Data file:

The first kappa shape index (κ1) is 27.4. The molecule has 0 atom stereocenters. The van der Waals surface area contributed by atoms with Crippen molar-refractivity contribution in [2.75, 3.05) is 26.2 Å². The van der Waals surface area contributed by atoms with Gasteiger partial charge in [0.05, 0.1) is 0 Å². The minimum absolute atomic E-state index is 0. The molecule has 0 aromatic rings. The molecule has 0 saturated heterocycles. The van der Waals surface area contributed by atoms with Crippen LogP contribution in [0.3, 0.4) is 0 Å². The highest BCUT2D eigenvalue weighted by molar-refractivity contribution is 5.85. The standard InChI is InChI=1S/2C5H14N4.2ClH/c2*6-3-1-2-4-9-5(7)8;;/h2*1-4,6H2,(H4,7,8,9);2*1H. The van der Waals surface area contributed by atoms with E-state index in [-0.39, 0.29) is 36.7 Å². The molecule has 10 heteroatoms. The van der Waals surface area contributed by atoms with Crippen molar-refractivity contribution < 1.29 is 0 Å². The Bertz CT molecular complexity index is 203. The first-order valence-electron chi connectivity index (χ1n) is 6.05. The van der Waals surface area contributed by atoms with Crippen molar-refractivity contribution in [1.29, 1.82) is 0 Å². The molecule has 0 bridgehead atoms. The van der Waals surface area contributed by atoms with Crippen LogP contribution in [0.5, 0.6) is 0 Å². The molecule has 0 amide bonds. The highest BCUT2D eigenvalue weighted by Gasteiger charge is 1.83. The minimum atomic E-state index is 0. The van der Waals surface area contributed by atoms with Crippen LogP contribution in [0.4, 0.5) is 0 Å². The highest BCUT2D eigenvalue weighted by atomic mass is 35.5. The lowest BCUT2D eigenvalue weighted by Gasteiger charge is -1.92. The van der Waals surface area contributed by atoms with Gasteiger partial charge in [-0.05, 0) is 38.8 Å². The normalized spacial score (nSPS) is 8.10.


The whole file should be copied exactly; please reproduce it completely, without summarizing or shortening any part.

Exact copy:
The first kappa shape index (κ1) is 27.4. The molecule has 0 atom stereocenters. The van der Waals surface area contributed by atoms with Crippen molar-refractivity contribution in [2.75, 3.05) is 26.2 Å². The van der Waals surface area contributed by atoms with Gasteiger partial charge in [0.05, 0.1) is 0 Å². The minimum absolute atomic E-state index is 0. The molecule has 0 aromatic rings. The molecule has 0 saturated heterocycles. The van der Waals surface area contributed by atoms with Crippen LogP contribution in [0.3, 0.4) is 0 Å². The highest BCUT2D eigenvalue weighted by molar-refractivity contribution is 5.85. The standard InChI is InChI=1S/2C5H14N4.2ClH/c2*6-3-1-2-4-9-5(7)8;;/h2*1-4,6H2,(H4,7,8,9);2*1H. The van der Waals surface area contributed by atoms with E-state index in [-0.39, 0.29) is 36.7 Å². The molecule has 10 heteroatoms. The van der Waals surface area contributed by atoms with Crippen molar-refractivity contribution < 1.29 is 0 Å². The Bertz CT molecular complexity index is 203. The first-order valence-electron chi connectivity index (χ1n) is 6.05. The van der Waals surface area contributed by atoms with Crippen molar-refractivity contribution in [1.29, 1.82) is 0 Å². The molecule has 0 bridgehead atoms. The van der Waals surface area contributed by atoms with Crippen LogP contribution in [0.5, 0.6) is 0 Å². The molecule has 0 amide bonds. The highest BCUT2D eigenvalue weighted by Gasteiger charge is 1.83. The minimum atomic E-state index is 0. The van der Waals surface area contributed by atoms with Crippen LogP contribution in [0.4, 0.5) is 0 Å². The highest BCUT2D eigenvalue weighted by atomic mass is 35.5. The lowest BCUT2D eigenvalue weighted by Gasteiger charge is -1.92. The van der Waals surface area contributed by atoms with Gasteiger partial charge in [-0.05, 0) is 38.8 Å². The normalized spacial score (nSPS) is 8.10.